Today in Apple history: End of the line for Power Mac G4 Cube

By

Mac G4 Cube
Apple announced it was putting the G4 Cube "on ice."
Photo: Apple

July 3: Today in Apple history: Apple stops making Power Mac G4 Cube July 3, 2001: Apple suspends production of its Power Mac G4 Cube, one of the most notable busts in Apple history — and the first major flop following Steve Jobs’ glorious return to the company.

Although Apple leaves the door open to possibly reintroducing the remarkably clear G4 Cube at a later date, this never happens. The stylish computer is superseded by Apple’s upgrade to G5 processors and then Intel Core-based Macs.

How new Mac Pro borrows from Apple’s best designs

By

Mac Pro cheese grater
Trump calls for homemade components instead.
Photo: Apple

WWDC 2019 bug It’s obvious that the new Mac Pro, unveiled this week during Apple’s WWDC keynote, is a reboot of the venerable Power Mac G5, a machine released in 2003 that featured a distinctive “cheese grater” grille.

Aside from looks, there are many similarities to the G5, plus a couple of ideas from other older Apple machines. Here are some of the clearest design influences on the new Mac Pro.

20 most important Macs of all time

By

128k Mac and 21-inch iMac
Things have come a long way in 35 years.
Photo: iFixit

Today marks 35 years since the launch of the original Macintosh computer, the product which most defined Apple until the iPod and iPhone came along years later. The Mac changed the course of personal computing history, and started a product line which Apple continues today. But which Macs along the way rank as the biggest game changers?

We went right back to the start to bring you our picks for the top 20 most important Macs of all time.

Machine Crush Monday: Power Mac G4 Cube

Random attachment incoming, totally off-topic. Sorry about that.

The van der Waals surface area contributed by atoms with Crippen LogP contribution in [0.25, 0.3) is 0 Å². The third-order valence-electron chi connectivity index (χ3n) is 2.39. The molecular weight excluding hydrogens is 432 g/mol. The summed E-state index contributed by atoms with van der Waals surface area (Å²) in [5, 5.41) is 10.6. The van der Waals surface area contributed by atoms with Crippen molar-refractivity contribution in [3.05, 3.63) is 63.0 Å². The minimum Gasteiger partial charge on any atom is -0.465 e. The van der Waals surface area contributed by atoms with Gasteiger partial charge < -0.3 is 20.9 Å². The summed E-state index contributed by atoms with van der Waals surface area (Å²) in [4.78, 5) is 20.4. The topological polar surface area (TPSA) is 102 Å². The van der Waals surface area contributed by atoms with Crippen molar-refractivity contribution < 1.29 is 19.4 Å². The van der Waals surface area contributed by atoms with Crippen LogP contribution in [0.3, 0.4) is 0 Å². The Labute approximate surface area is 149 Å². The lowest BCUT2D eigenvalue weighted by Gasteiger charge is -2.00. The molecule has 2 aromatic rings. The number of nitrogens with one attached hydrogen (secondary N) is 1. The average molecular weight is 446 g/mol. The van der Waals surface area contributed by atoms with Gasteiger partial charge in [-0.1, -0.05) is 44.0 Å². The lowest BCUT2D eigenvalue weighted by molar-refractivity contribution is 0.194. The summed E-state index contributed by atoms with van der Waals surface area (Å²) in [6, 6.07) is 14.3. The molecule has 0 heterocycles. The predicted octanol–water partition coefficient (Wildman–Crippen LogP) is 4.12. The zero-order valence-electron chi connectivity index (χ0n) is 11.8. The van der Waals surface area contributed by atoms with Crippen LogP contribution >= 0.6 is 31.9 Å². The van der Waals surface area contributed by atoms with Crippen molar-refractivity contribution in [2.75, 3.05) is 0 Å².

By

The Cube's raised blue badge provided a splash of color.
The Cube's raised blue badge provided a splash of color.

[avocado-gallery ids=”275972,275963,275968,276143,275971,275964,275969,275970,275966″]

As the 20th century waned, Apple laid a beautiful square egg.

The Power Mac G4 Cube, introduced in July 2000, delivered a fair amount of Apple computing power in a unique see-through enclosure made of acrylic glass. Designed by Jony Ive, the futuristic-looking Cube offered a glimpse of the sleek industrial design that would come to epitomize Apple’s upscale take on consumer technology.

“I just remember it being this incredibly elegant, sexy machine that looked nothing like a computer,” said Randall Greenwell, director of photography at The Virginian-Pilot and a longtime Apple aficionado, in an email to Cult of Mac.

The Best Apple LEGO Projects Ever [Gallery]

By

maclegoos

LEGOs are one of the greatest toys ever invented. You can build pretty much anything you can dream of with them. Even a car. They’re amazing.

We’ve seen tons of Apple-inspired LEGO projects over the last couple of years, from LEGO Apple Store replicas, to a working LEGO Mac Pro. There is no limit to the creativity you can achieve with LEGOs, but these best LEGO projects we’ve ever seen:

Insanely Simple: The Obsession That Drives Apple’s Success [Exclusive Book Excerpt]

By

According to Ken Segall's new book,
According to Ken Segall's new book, "Insanely Simple," Steve Jobs loved the PowerMac G4 Cube, but had to let it die.

Here’s an exclusive excerpt from a new book about Steve Jobs and Apple by ex-advertising Mad Man, Ken Segall. The book is called Insanely Simple: The Obsession That Drives Apple’s Success, and it’s on sale tomorrow. In the excerpt, we learn about Steve Jobs’s great reaction to criticism of the infamous hockey puck mouse, how he responded quickly to mistakes, and his attitudes toward the “brand bank.”